929 F2d 56 United States v. Odofin

929 F.2d 56

UNITED STATES of America, Appellee,
Delaney Abi ODOFIN, Defendant-Appellant.

No. 302, Docket 90-1154.

United States Court of Appeals,
Second Circuit.

Argued Nov. 1, 1990.
Decided March 22, 1991.

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Matthew E. Fishbein, Asst. U.S. Atty. (Andrew J. Maloney, U.S. Atty., Susan Corkery, Andrew M. Luger, Asst. U.S. Attys., E.D.N.Y., Brooklyn, N.Y., of counsel), for appellee.


Colleen P. Cassidy (The Legal Aid Soc., Federal Defender Services Unit, New York City, of counsel), for defendant-appellant.


Before NEWMAN and PRATT, Circuit Judges, and OWEN, District Judge.*

OWEN, District Judge:


Delaney Abi Odofin, flying from Nigeria, arrived at J.F.K. International Airport on June 3, 1989 and presented a passport bearing the name "Kerry Roy Woods," which he had fraudulently obtained in 1983. For a number of reasons, see stipulation of facts, infra, the United States Customs Agents at this United States border point of entry had "reasonable suspicion"1 that at some time before landing Odofin had swallowed balloons or condoms containing narcotic drugs to be thereafter recovered while at large in the United States and the contents sold in the drug market.2


Since the two normal methods of determining the presence or absence of balloons of narcotics in a person's system are an x-ray or monitoring a bowel movement, the agents accordingly detained Odofin in a continuing border search status until he either consented to an x-ray or had a monitored bowel movement, the latter usually happening within 24 hours. Odofin refused the x-ray and the agents therefore removed him to the Peninsula General Hospital for monitoring the movement and there they patiently waited, expecting, hourly, either a dispelling of their suspicions or, more likely, a confirmation. Odofin was, however, a man of unusual intestinal fortitude. It was not until twenty-four days after his arrival at our border that he passed four balloons of heroin.3 Odofin moved to suppress the evidence on the ground it was the product of an unlawful detention. The government, on the other hand, contended that the length of the detention was under the defendant's own control and he alone was responsible for its duration. The Court below denied the motion and Odofin pleaded guilty to the use of a false passport and entered a conditional plea of guilty to heroin importation, preserving his right to appeal the suppression issue. He was sentenced to consecutive sentences of eighteen months on the heroin count and three months on the false passport count.4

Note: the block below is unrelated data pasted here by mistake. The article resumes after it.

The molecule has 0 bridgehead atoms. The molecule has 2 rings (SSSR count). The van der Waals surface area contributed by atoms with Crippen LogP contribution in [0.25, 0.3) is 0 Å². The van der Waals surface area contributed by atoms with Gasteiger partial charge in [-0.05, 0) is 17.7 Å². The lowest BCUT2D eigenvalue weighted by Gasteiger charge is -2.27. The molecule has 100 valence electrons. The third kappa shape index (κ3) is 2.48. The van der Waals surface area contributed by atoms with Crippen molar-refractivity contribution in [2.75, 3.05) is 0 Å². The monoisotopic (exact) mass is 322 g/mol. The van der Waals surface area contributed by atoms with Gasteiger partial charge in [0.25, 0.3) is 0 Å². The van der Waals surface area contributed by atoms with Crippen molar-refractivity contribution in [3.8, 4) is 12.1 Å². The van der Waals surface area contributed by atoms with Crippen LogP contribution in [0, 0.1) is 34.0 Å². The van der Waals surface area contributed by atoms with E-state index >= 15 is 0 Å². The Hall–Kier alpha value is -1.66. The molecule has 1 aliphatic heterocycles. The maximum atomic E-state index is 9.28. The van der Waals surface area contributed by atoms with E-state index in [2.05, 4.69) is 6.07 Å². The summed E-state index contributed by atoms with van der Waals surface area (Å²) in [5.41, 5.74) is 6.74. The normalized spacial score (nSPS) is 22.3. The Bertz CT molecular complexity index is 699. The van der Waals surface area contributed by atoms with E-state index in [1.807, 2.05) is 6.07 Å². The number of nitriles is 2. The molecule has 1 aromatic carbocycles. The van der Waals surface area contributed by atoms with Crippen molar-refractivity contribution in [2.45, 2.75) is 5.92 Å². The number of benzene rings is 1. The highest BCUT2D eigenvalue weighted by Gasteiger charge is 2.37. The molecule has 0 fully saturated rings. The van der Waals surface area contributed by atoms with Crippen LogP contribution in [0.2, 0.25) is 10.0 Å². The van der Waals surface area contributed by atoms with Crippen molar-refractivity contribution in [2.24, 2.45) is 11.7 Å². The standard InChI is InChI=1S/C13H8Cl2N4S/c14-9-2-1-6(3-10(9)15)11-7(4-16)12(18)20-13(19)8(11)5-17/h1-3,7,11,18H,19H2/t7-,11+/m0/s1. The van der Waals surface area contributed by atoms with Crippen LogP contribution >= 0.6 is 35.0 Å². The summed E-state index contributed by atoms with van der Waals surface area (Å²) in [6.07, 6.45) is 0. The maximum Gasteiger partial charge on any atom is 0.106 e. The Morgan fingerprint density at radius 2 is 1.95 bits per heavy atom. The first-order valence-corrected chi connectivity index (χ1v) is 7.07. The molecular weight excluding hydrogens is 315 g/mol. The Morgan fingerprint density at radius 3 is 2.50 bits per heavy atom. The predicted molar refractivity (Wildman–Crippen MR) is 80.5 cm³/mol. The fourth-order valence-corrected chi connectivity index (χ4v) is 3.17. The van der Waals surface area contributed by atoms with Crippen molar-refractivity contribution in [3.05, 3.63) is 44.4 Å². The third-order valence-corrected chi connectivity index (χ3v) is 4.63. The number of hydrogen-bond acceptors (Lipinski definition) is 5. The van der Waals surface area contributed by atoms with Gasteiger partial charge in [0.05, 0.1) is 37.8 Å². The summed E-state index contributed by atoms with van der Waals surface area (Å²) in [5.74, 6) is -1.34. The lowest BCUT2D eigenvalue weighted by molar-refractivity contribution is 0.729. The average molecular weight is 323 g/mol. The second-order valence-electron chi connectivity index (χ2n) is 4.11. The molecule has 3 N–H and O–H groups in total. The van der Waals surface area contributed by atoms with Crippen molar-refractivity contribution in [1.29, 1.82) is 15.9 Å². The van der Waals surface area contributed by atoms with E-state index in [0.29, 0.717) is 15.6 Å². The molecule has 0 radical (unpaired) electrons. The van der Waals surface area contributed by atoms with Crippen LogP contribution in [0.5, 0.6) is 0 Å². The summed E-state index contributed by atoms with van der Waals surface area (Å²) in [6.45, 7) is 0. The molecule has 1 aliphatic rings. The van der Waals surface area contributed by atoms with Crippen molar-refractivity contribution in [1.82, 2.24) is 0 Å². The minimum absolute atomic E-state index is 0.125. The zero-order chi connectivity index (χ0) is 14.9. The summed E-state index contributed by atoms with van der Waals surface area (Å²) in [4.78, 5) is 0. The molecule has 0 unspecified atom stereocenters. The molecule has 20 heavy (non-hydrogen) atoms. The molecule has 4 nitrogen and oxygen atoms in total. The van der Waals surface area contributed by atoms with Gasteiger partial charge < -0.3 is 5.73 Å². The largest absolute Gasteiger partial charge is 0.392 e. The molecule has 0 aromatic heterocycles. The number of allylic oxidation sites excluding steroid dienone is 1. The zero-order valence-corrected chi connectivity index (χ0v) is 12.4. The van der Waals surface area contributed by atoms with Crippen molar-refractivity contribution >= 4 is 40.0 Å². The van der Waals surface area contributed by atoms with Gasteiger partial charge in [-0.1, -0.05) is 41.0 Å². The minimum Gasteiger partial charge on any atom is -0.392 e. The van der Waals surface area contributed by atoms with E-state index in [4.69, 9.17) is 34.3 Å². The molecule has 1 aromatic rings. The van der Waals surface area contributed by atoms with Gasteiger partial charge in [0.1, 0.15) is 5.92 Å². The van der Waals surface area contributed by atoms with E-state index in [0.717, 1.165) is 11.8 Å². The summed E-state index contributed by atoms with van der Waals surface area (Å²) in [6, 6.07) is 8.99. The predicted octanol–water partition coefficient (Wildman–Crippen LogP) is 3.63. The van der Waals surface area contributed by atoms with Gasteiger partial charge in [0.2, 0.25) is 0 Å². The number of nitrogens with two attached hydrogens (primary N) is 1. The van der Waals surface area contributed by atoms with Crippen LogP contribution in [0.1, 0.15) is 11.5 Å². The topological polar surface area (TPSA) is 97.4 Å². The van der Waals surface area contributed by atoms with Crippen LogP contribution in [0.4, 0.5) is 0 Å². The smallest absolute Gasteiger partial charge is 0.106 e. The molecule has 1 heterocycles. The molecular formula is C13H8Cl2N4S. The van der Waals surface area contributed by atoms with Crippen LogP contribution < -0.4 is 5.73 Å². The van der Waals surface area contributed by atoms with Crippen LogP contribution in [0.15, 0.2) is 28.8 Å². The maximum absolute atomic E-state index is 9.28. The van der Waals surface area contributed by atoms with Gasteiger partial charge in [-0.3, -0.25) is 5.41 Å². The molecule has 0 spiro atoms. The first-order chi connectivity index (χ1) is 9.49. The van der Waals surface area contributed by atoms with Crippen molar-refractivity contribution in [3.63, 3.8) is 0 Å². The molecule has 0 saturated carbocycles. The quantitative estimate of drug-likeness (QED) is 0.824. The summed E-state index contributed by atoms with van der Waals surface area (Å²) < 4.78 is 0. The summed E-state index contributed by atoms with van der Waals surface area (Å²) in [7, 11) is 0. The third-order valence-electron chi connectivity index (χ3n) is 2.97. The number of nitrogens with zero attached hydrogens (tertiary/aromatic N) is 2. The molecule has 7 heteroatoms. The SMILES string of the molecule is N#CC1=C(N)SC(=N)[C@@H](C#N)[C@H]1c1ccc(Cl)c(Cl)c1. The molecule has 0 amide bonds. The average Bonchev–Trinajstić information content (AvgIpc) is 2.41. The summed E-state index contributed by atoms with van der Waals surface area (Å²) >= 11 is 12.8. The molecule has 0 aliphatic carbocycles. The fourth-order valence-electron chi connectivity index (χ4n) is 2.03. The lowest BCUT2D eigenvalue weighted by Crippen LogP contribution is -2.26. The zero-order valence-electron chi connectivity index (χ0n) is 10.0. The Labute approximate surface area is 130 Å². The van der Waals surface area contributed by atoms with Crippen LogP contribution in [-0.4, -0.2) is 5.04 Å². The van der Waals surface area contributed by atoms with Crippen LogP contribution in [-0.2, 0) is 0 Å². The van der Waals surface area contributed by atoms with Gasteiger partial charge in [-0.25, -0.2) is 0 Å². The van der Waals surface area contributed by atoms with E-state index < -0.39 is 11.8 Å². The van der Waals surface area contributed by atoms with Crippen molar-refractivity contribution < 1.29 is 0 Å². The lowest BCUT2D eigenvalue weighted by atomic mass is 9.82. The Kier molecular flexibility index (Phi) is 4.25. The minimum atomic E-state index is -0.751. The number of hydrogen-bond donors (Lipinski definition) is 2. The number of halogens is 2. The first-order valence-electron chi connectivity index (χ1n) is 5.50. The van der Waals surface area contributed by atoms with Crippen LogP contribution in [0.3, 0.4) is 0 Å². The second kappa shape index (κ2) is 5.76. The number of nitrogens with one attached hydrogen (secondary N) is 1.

We affirm, holding that on the unusual facts of this case and particularly the Customs agents' good-faith conclusion as to the applicability of United States v. Montoya, supra, and the judicial oversight that was in fact exercised here, the keeping of Odofin in border search status until Odofin's expected bodily function either dispelled or confirmed the agents' reasonably-held suspicion of narcotics smuggling was not a violation of his Fourth Amendment rights.


Odofin and the government stipulated to the following facts:

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On June 3, 1989 Delaney Odofin arrived at John F. Kennedy International Airport from Lagos, Nigeria. He was met at the Customs belt and questioned by United States Customs Inspector Emilio Garibaldi. He appeared nervous and rushed to Inspector Garibaldi, spoke very loudly, and insulted several of the Customs Inspectors.


Based on their experience, Customs Inspectors consider Nigeria to be a "source" country for illegal narcotics. Numerous individuals bringing narcotics into the United States from source countries such as Nigeria carry the narcotics internally by swallowing balloons or condoms containing the narcotics.


Inspector Garibaldi found that Odofin was carrying an American passport # Z4528026 issued in Nigeria in the name of "Kerry Roy Woods". A passport beginning with the letter "Z" indicates an American passport that was lost and replaced overseas. Odofin told Inspector Garibaldi that he was born in Texas, that he was a resident of the United States and that he had been visiting in Nigeria for a month. The travel dates marked on his passport were not consistent with this information. Inspector Garibaldi also noticed that Odofin had a marked Nigerian accent.